Do Your Part For Drowsy Driving Prevention Week

Attention motorists, it’s Drowsy Driving Prevention Week from November 5th to the 12th. This is an annual awareness campaign created by the National Sleep Foundation to help raises awareness about the dangers of drowsy driving, how it affects drivers, and how it can be avoided. Because about 1 out of 4 adults in the US personally know someone who has fallen asleep at the wheel, it’s crucial that we come together to reduce drowsy driving to make our nation’s roads safer.

Drowsy Driving Prevention Week

More people are driving tired than you think. According to the AAA Foundation for Traffic Study driving drowsy is responsible about 1 in 6 deadly accidents and 2 in 8 of crashes that result in hospitalization. These staggering numbers are on the rise, resulting in over 100,000 every year.

You can help you and your family members learn to recognize the symptoms of driving fatigued:
Drowsy Droving Prevention Week shares tips on how to make the road safer
  • Excessive yawning
  • Frequent daydreaming or having your mind wandering
  • Feeling irritable, confused, or aggressive
  • Dizziness
  • Slowed reflexes and responses
  • Heavy eyes and eyelids
  • Missing exits or traffic signs
  • Failure to remember the past few miles driven

Failing to remember the past few miles or maneuvers made is especially serious because it could a sign of having a microsleep, where you fall asleep for anywhere between a fraction of a second to up to 2 minutes without knowing it. A lot can happen during that period of unconsciousness.

So, What Can You Do To Prevent Drowsy Driving?

These are tips for your everyday life. Drowsy driving can occur during your daily commute, not just during late nights or long trips.
  • Don’t overdo your limits. During long trips take breaks to rest. Take a break every 100 miles or 2 hours. Pull over for power naps or find a hotel to rest if you start feeling tired. Feeling rushed to get to an event or family gathering can be dangerous.
  • Use the buddy system. Either find someone to talk to hands-free while you drive or have an actual friend or family member to ride with you to take a turn behind the wheel if you get tired.
  • Avoid alcohol or taking medications that may cause drowsiness.
  • Get some coffee or green tea to increase alertness. Avoid drinks and snacks that have a high amount of sugar that could cause your body to crash.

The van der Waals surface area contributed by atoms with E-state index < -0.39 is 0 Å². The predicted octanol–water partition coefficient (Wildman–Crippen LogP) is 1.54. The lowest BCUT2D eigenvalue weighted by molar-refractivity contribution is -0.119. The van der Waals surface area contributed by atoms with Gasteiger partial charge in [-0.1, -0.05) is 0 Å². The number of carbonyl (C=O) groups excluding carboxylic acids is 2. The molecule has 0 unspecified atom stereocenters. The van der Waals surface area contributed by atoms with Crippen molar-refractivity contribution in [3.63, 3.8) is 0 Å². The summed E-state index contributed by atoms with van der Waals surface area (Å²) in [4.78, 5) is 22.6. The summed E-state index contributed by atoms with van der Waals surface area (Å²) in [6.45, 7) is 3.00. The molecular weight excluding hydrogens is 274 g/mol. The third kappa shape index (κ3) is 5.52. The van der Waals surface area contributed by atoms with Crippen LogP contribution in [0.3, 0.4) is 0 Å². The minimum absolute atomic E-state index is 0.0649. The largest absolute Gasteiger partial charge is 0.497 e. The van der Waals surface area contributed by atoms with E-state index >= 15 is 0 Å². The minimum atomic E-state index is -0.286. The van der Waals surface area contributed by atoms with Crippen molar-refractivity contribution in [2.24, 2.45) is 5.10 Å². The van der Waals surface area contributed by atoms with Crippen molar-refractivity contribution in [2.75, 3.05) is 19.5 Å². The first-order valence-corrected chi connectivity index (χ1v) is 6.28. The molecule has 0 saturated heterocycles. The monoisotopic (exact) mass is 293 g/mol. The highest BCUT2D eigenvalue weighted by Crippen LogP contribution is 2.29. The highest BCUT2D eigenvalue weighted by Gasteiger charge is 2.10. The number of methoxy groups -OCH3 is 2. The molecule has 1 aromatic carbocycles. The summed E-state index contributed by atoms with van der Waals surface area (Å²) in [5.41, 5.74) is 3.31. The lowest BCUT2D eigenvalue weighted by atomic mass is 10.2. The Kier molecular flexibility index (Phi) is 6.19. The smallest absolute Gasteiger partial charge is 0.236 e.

• Assess your risk for sleep apnea.

Sleep Apnea Increases The Risk For Drowsy Driving

Sometimes driver fatigue starts in the bedroom because you aren’t getting proper rest due to sleep apnea, a prevalent disorder currently affecting over 22 million Americans, while 80% remain undiagnosed.

Because it occurs during sleep, most people wrongfully assume that they’re just tired. They miss the fact that if they have obstructive sleep apnea (OSA), their airways become blocked as the soft tissues in their throat collapses. Then the body undergoes a large amount of stress as it tries to restore your breathing, preventing you from properly resting.

Aside from increased traffic incidents other sleep apnea symptoms include:
  • Waking with a headache
  • Excessive daytime fatigue
  • Waking with a dry mouth or cough
  • Loud snoring or choking and gasping in your sleep
  • Insomnia
  • Difficulty concentrating

Get treated for sleep apnea to do your part for Drowsy Driving Prevention Week If you feel as if you may have sleep apnea, the time to get tested is now. Those with sleep apnea are 2.5% more likely to be involved in a crash, but once treated with CPAP, the chances of being in a wreck are reduced by 70%.

This is because the use of a Continuous Positive Airway (CPAP) device is the most effective sleep apnea treatment. It provides a steady stream of air to keep your airways open, giving your body the oxygen it needs to properly rest.

Contact us to get started. Do your part for Drowsy Driving Prevention Week by taking your life back from sleep deprivation today!

Drowsy Driving Prevention Week Infographic